Easter Reflection – the Empty Tomb

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Do you remember the poem about the six blind men and the elephant? Each one encountered a different part of the elephant – the side, the tusk, the trunk, the knee, the ear, and the tail – and determined in their own mind that the piece they found was defined the aspect of the entire beast. Rather than consider that they might not see the whole picture, they argued with one another, insisting their view was the correct one. Much the same way, Christians are often guilty of putting limits on what the Lord might be, and refuse to see beyond that.

I think this is part of what we see in our Easter reading as Mary Magdalene faces the empty tomb. Like the apostles, she has encountered only a partial aspect of Jesus, and is not able to see past that limit she has imposed on her thinking. As she looks into the empty space, she can only wonder where the body was taken to.

Mary Magdalene wasn’t the only one who tried to put limits on God. Judas convinced himself the true Messiah would be a political revolutionary. His disillusionment led to his downfall. On the road to Emmaus, we meet the two disciples who lost their faith when Jesus was crucified, and were returning to their old life. Thomas, faced with the news of the resurrection, refused to believe. He wasn’t ready to see Jesus living beyond the limits he had set.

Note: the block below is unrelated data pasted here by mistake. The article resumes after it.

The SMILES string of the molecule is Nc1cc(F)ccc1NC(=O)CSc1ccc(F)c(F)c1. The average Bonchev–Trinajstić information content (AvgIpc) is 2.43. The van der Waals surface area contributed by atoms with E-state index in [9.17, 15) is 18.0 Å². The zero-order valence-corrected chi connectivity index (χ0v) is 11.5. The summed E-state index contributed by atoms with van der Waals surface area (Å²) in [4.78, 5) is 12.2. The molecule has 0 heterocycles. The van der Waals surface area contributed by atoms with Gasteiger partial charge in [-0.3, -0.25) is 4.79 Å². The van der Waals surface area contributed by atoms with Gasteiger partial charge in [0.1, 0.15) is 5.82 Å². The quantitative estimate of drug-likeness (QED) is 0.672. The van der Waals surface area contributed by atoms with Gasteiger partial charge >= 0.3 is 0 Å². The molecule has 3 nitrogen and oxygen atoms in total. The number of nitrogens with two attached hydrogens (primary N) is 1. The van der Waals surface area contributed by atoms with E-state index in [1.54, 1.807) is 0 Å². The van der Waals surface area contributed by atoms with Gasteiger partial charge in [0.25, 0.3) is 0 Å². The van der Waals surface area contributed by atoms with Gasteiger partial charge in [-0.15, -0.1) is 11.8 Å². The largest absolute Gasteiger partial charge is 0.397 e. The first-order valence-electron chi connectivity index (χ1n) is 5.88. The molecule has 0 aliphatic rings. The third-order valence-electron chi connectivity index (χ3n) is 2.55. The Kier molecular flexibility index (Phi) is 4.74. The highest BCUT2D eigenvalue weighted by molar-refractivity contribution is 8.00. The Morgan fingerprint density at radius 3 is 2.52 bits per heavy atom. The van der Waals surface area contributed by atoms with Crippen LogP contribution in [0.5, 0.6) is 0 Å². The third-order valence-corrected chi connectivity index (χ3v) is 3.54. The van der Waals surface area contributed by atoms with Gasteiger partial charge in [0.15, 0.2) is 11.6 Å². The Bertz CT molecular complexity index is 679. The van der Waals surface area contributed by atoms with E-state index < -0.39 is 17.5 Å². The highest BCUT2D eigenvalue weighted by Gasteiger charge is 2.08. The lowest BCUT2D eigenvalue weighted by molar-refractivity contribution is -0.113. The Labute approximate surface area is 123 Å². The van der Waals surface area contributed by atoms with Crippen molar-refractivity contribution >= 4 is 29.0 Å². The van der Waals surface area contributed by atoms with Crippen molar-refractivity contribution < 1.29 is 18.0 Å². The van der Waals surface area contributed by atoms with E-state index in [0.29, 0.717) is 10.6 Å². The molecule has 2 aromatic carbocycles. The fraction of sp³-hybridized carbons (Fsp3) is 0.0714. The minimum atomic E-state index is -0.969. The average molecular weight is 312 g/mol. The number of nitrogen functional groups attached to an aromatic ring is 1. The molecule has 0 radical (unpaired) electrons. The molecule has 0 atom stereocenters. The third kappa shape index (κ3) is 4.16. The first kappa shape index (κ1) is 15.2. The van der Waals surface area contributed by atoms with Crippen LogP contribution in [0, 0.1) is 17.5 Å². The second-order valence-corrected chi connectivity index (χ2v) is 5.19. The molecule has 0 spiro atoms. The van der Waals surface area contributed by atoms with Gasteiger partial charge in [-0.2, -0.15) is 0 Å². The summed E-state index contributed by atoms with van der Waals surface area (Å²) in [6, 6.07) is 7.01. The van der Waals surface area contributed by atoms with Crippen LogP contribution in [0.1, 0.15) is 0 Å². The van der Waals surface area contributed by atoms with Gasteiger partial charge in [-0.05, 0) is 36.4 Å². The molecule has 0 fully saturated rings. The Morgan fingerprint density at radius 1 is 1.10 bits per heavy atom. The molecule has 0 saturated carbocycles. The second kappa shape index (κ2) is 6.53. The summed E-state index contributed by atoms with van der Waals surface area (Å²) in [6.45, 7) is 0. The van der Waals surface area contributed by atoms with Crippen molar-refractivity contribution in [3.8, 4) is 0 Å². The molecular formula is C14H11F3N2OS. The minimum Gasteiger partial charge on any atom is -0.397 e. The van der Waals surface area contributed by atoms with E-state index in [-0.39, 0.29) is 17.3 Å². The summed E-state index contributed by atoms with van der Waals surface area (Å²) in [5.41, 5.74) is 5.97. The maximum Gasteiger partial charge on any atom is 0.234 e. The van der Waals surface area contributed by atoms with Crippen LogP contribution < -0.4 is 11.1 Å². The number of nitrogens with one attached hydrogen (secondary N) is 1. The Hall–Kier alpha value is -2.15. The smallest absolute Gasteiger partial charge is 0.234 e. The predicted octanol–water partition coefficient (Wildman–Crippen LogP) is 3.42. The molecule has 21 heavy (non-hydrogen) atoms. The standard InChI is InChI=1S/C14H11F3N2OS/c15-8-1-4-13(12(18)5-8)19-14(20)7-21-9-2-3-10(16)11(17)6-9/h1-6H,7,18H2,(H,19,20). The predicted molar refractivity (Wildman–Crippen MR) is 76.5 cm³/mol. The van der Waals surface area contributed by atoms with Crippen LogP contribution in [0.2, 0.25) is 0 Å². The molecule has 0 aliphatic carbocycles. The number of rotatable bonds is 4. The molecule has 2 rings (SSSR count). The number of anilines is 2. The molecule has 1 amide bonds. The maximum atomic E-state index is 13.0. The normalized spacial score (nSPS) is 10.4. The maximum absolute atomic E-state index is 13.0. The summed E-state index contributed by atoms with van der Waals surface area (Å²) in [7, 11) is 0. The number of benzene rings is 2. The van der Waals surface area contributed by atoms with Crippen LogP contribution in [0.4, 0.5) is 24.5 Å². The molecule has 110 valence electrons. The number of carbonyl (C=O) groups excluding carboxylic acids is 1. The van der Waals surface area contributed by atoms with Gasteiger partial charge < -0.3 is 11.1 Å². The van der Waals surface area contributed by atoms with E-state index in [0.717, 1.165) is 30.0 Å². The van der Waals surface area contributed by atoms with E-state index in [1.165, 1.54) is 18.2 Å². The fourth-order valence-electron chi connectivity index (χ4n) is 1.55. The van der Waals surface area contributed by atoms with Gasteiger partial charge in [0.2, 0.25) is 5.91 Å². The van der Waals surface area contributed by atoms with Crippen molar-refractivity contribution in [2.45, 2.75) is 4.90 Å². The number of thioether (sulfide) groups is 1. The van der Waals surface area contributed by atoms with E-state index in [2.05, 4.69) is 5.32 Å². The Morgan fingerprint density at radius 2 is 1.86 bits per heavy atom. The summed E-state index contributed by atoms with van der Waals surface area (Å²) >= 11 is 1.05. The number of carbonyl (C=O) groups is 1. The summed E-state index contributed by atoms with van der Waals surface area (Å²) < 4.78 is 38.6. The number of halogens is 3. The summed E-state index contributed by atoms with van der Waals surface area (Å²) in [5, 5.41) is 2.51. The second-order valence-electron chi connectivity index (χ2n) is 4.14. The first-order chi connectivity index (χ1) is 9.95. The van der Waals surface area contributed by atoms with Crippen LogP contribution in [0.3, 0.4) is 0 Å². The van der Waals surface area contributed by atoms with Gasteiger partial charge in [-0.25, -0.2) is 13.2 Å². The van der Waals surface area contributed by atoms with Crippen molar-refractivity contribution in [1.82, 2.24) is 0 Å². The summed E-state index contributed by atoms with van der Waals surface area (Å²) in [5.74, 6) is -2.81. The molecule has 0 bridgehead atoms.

Faced with the empty tomb, I also stumble over the limits I try to impose on God. The rational, scientific part of my mind says it couldn’t really have happened that way. The spiritual side of me wonders why Mary Magdalene and the Apostles were so blind to not anticipate the resurrection. And the emotional part of my being can’t understand why a loving God would allow his son to die like that.

I want an all-powerful, all-knowing God to take charge and not allow evil to happen. I want my God to watch over every little detail in my life – to let me win the lottery, to not let me make stupid mistakes or bad judgments. If He doesn’t do what I want, when I want, does He care about me or the world? Is He even real?

Faced with the empty tomb, I suddenly see I’m not ready to believe in a god that works outside of the limits I have set.

How can I get beyond these self-imposed limitations? What did Mary Magdalene do? The Gospel tells us she went back to the apostles and relayed to them what she had found. They boldly went inside the tomb and saw the evidence of the resurrection. They saw the valuable linen wrappings folded up and set aside as no grave robber might do. Only a living being who had no more use for the trappings of the dead would do that. They saw and they believed.

Can I do that? Can I put Faith over logic and believe in the resurrection as completely as did those first disciples? Can I set aside my prideful independence and seek spiritual guidance? The empty tomb is before me. What will I do now?

Linda Crowley